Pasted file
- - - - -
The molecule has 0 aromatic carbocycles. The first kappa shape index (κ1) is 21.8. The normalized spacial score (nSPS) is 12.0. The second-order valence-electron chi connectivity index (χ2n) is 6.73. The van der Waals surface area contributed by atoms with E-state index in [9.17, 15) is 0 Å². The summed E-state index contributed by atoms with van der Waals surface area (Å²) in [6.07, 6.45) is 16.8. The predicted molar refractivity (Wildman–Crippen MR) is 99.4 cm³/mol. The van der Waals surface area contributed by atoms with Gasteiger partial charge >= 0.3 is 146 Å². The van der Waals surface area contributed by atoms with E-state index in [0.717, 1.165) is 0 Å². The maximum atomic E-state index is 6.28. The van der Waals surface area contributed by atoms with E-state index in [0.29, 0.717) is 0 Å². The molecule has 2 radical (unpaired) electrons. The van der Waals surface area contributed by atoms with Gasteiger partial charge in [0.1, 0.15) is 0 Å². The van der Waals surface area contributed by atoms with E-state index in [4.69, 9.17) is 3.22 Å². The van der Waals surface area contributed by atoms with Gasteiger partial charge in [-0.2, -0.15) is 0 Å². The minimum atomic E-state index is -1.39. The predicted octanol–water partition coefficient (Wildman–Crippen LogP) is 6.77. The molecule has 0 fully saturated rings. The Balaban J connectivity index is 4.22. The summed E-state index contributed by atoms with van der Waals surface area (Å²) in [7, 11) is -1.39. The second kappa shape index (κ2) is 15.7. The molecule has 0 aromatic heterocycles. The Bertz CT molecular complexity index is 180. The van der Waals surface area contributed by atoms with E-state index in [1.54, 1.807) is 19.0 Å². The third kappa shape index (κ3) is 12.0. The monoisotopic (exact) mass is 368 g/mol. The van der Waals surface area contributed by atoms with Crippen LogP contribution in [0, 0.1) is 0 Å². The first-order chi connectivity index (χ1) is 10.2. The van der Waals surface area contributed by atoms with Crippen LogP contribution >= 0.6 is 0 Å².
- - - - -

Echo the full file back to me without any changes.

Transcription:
The molecule has 0 aromatic carbocycles. The first kappa shape index (κ1) is 21.8. The normalized spacial score (nSPS) is 12.0. The second-order valence-electron chi connectivity index (χ2n) is 6.73. The van der Waals surface area contributed by atoms with E-state index in [9.17, 15) is 0 Å². The summed E-state index contributed by atoms with van der Waals surface area (Å²) in [6.07, 6.45) is 16.8. The predicted molar refractivity (Wildman–Crippen MR) is 99.4 cm³/mol. The van der Waals surface area contributed by atoms with Gasteiger partial charge >= 0.3 is 146 Å². The van der Waals surface area contributed by atoms with E-state index in [0.717, 1.165) is 0 Å². The maximum atomic E-state index is 6.28. The van der Waals surface area contributed by atoms with E-state index in [0.29, 0.717) is 0 Å². The molecule has 2 radical (unpaired) electrons. The van der Waals surface area contributed by atoms with Gasteiger partial charge in [0.1, 0.15) is 0 Å². The van der Waals surface area contributed by atoms with E-state index in [4.69, 9.17) is 3.22 Å². The van der Waals surface area contributed by atoms with Gasteiger partial charge in [-0.2, -0.15) is 0 Å². The minimum atomic E-state index is -1.39. The predicted octanol–water partition coefficient (Wildman–Crippen LogP) is 6.77. The molecule has 0 fully saturated rings. The Balaban J connectivity index is 4.22. The summed E-state index contributed by atoms with van der Waals surface area (Å²) in [7, 11) is -1.39. The second kappa shape index (κ2) is 15.7. The molecule has 0 aromatic heterocycles. The Bertz CT molecular complexity index is 180. The van der Waals surface area contributed by atoms with E-state index in [1.54, 1.807) is 19.0 Å². The third kappa shape index (κ3) is 12.0. The monoisotopic (exact) mass is 368 g/mol. The van der Waals surface area contributed by atoms with Crippen LogP contribution in [0, 0.1) is 0 Å². The first-order chi connectivity index (χ1) is 10.2. The van der Waals surface area contributed by atoms with Crippen LogP contribution >= 0.6 is 0 Å².